When you first get your acceptance letter, you feel that immediate wash of relief come over you. I made it. Thank goodness.
Then half a second later, you feel the excitement. Wait. I actually got in. I DID that!!
And maybe it takes a few moments or hours or days to sink in, actualize and materialize. But after that’s all said and done, you get nervous. SOO nervous. The: am I really doing this? Can I handle this? Will I make friends?? Where will I fit in???
Or, at least, that’s how we felt. With admittance to a university comes this anxiousness about friend-making, socializing, fitting in. Some of us have chosen to travel very far from home for college, which comes with the fear of being lonely. For all first-years, college is uncharted territory. It’s like the freshman year of high school all over again, and it’s not fun. Oof.
We’re writing to talk about how those nerves can be combated through the summer before college! Or rather, how we used GroupMe to combat that. We’ve put together 5 steps to, through friend-making, create a more comfortable transition into college.
Step 1. Follow the Facebook page.
This step is pretty self explanatory. Don’t ignore the email you’ll receive with the link to join the Facebook group! Joining the page will help you keep up with university news, you can find other new student’s introductions and post your own, and find general chat group links (e.g. GroupMe or Snapchat) to get to know others.
Step 2. Join the GroupMe Groups (or Snapchat groups). ALL the GroupMes.
Step 3. Be present! Message and chat and get to know your future peers. In a big group chat, a lot of people will lurk and miss out on what the experience is truly about. A simple “hello” and tiny questions such as asking about favorites can spark more in depth conversations and even friendships.
This is how we met! After meeting in a Dana Hall GroupMe chat, we started to direct message and get to know each other. It takes effort to get to know someone online, but it’s not much different from face-to-face conversation. We created simple small talk, asked questions, and sent memes. Between us, and with others, we tried to find common ground and grow closer from that. Such examples include our meme themed nights, and conversations about movies, tv shows, family, and politics.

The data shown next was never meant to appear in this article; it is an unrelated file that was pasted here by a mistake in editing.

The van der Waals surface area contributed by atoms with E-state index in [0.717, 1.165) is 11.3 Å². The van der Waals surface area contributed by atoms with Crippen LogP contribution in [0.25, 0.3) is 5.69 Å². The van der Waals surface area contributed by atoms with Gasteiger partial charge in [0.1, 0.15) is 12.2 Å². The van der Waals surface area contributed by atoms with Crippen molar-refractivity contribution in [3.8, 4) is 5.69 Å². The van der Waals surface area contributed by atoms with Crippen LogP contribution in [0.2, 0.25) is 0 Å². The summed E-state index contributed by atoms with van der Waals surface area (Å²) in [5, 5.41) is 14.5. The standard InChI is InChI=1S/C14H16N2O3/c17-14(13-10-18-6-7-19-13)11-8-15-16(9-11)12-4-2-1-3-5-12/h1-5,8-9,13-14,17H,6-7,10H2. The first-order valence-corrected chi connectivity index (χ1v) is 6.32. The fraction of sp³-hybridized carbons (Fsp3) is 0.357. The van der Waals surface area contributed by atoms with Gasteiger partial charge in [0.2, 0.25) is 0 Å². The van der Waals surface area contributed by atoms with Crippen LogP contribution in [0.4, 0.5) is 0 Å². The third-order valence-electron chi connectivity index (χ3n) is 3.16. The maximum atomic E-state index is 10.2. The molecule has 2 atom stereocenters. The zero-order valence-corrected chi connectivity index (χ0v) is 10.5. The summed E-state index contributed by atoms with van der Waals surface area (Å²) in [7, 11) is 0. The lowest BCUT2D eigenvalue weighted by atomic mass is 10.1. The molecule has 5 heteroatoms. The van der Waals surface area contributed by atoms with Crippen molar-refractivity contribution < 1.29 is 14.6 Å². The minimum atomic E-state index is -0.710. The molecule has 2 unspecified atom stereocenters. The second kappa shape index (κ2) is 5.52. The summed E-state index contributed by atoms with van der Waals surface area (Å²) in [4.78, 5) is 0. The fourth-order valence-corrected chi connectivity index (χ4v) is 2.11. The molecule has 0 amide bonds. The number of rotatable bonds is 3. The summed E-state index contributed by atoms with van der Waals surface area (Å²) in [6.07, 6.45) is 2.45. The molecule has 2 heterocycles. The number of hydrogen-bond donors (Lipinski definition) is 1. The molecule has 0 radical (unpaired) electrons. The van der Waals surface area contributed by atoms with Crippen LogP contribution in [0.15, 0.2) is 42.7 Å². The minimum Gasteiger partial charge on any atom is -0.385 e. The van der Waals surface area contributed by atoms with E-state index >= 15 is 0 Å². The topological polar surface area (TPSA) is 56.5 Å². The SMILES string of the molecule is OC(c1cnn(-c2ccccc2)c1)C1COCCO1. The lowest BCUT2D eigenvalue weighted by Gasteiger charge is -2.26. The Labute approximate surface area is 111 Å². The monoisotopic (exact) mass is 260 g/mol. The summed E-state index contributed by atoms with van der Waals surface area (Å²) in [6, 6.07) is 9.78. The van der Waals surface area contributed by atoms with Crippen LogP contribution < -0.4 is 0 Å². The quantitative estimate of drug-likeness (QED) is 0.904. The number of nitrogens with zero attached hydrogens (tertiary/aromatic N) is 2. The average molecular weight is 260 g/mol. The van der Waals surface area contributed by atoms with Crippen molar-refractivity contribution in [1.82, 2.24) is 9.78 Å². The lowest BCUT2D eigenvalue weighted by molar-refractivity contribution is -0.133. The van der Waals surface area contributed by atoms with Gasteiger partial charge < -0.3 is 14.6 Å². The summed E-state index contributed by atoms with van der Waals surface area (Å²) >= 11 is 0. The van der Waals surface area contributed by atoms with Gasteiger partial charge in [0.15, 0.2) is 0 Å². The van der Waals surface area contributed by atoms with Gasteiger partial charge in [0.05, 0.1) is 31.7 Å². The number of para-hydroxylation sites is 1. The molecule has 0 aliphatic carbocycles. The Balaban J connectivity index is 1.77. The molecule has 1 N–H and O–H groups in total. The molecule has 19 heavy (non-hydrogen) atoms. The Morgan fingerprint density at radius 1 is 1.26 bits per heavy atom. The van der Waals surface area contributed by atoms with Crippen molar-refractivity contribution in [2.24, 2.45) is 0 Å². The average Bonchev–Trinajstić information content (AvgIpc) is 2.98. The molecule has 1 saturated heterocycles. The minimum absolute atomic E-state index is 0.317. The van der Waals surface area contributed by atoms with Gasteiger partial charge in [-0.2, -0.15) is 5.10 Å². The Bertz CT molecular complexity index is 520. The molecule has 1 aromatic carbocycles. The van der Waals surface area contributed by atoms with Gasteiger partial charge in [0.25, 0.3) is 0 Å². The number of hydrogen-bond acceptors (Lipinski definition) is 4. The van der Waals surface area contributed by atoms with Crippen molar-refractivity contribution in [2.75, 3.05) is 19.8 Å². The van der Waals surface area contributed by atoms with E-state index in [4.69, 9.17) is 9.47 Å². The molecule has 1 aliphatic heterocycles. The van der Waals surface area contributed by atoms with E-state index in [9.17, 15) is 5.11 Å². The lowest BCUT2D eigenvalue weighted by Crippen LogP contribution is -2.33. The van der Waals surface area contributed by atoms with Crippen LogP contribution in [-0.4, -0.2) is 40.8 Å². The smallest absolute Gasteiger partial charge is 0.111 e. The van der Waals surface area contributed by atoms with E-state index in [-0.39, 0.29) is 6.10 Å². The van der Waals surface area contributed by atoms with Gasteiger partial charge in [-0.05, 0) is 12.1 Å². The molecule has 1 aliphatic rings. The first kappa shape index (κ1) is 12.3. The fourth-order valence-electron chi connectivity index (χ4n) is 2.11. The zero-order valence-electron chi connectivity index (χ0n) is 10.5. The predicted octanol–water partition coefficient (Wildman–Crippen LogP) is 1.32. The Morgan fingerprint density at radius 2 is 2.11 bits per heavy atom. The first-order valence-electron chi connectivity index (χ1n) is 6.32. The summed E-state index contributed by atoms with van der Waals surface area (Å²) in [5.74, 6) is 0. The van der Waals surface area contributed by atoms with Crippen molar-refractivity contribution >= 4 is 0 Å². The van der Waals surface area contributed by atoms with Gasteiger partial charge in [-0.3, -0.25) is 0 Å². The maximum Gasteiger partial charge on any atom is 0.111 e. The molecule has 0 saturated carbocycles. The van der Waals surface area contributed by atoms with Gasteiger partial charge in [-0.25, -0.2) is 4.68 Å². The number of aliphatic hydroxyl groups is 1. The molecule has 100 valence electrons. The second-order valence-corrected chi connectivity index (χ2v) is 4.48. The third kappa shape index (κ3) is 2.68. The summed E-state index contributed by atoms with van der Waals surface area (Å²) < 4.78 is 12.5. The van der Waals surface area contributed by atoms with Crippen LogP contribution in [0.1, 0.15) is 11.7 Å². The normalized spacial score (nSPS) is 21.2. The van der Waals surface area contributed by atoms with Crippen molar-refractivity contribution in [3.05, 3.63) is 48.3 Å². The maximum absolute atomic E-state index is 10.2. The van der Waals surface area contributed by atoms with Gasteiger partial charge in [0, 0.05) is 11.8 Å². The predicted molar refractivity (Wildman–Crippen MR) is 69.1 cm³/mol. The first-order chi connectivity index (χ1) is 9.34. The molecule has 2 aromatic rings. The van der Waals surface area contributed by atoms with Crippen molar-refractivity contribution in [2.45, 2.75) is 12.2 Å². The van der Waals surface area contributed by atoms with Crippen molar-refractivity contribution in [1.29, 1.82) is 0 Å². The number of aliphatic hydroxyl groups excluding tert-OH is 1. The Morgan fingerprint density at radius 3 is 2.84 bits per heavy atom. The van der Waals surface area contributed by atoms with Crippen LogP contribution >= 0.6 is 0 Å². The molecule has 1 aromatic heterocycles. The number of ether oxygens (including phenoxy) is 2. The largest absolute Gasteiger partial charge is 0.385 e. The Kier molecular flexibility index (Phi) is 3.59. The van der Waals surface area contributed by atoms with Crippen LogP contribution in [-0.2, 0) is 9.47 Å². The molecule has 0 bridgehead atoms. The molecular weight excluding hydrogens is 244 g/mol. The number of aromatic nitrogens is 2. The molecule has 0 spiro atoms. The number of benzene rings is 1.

Step 4. Meet!! This will happen once you arrive to campus. Reach out to your peers and ask to get lunch, dinner, or just to meet in an agreed area.
After we got to know each other through direct messaging, we agreed to meet up on campus. From there, our friendship solidified and we grew very close. Now we’re best friends! Having the opportunity to get to know one another over the summer made this experience much, much more comfortable. Being able to enter a new lifestyle with some sense of familiarity and comfort is something all of us were really grateful to have.
Step 5. Accept that the friendship might be different in person. It could be better or it could be worse. If your friend (or friends) and your common ground is only that you live in the same hall, don’t expect an ideal connection with them. Accept the possibility that they’re different and unique from you, and that’s okay.
Even though we met over the summer and were very close, the connection didn’t completely stay during the transition from moving to campus. Many of us have gone our separate ways, but we haven’t let that create negativity between us.
For the friendships that did persist, we are incredibly grateful. We hope that anyone going into their first year of college will find these steps useful. Remember: you are not alone. Everybody surrounding you feels the same fears, pressures, and uncertainties.